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Wednesday - July 22, 2009

From: Harrisville, MI
Region: Midwest
Topic: Trees
Title: Planting under Walnut Trees in Harrisville, MI.
Answered by: Anne Bossart

QUESTION:

I have 2 50+ yr old Black Walnut trees in Northern Michigan (zone 4). I am planting a new bed (raised of course) and was considering adding a hydrangea. I am curious if this will thrive due to the juglone caused by Black Walnut or if I should be ok. Some sites say YES and some say NO.

ANSWER:

You didn't mention if you are building a raised bed in the root zone of the walnut nor how deep it is.  Most of a tree's feeder roots (which need water, nutrients and air) are in the top 36 inches of the soil, no matter how big the tree is.  So any time you change the existing grade and cover those roots with soil, you are putting the tree in jeapordy.

You also didn't mention what type of hydrangea you are planning to plant ...and hydrangeas don't appear to be juglone tolerant.  Some native shrubs suitable to your area that are juglone tolerant include:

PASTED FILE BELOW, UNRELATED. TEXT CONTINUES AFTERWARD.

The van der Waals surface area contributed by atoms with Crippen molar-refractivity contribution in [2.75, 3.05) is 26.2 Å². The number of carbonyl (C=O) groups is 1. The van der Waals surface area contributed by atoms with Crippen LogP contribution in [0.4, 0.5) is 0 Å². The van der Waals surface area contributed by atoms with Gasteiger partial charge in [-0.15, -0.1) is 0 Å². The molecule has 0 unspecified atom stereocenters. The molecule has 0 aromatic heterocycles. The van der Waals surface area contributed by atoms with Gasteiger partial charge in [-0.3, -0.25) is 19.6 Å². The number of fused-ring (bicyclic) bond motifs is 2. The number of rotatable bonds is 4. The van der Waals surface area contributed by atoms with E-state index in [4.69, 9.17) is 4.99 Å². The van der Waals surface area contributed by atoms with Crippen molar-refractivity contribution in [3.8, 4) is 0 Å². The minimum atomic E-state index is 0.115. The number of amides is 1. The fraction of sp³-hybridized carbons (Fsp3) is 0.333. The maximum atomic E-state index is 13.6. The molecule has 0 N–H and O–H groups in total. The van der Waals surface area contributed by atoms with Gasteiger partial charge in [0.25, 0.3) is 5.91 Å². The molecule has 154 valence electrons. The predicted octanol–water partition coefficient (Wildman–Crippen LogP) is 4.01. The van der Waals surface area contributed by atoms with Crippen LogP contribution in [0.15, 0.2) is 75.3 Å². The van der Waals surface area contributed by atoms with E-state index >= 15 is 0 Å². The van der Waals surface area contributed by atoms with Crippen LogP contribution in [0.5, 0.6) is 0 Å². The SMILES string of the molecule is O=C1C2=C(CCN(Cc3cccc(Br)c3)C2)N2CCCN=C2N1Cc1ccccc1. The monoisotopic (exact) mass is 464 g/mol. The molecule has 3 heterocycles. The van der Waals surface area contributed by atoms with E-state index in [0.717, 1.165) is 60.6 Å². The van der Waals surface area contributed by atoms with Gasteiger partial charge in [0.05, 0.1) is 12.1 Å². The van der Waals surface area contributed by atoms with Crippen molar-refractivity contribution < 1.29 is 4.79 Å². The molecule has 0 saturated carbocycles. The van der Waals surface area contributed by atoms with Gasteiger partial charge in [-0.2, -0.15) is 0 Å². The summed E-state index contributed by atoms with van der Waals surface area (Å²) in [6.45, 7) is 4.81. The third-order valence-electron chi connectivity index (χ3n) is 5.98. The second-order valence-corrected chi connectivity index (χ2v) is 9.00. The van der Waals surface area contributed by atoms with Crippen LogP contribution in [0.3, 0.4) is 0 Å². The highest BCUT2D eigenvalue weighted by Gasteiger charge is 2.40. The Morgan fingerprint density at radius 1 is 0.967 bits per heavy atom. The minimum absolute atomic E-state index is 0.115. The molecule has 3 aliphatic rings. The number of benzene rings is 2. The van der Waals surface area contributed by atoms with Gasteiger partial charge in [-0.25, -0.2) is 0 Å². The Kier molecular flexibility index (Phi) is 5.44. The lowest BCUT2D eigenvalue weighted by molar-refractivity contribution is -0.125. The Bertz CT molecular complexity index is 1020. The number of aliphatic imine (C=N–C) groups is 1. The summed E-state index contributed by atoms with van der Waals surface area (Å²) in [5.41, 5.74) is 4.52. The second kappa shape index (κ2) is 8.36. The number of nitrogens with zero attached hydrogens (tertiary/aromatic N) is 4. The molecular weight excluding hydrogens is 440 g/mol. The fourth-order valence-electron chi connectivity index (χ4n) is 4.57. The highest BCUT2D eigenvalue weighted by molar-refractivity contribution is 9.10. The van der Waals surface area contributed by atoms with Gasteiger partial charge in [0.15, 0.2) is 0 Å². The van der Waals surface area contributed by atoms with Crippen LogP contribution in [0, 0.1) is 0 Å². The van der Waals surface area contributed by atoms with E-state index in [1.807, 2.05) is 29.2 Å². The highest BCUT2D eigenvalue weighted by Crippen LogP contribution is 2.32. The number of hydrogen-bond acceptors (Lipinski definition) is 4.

Amelanchier arborea (common serviceberry)

Hamamelis virginiana (American witchhazel)

Hypericum prolificum (shrubby St. Johnswort)

Physocarpus opulifolius (common ninebark)

Rhus aromatica (fragrant sumac)

However, from personal experience (I have a property at approximately the same latitide as you, on the eastern shore of Lake Huron, in Ontario) I have found that many things grow under my two very huge old (one is over 100 years old) walnut trees that should not.  I wonder if the soil conditions this far north have a diminishing effect on juglone.  So if you are planning to plant a hydrangea that is native to Michigan and suited to the garden conditions and plant community existing on your property, it is probably worth a try.

 

 

 


 

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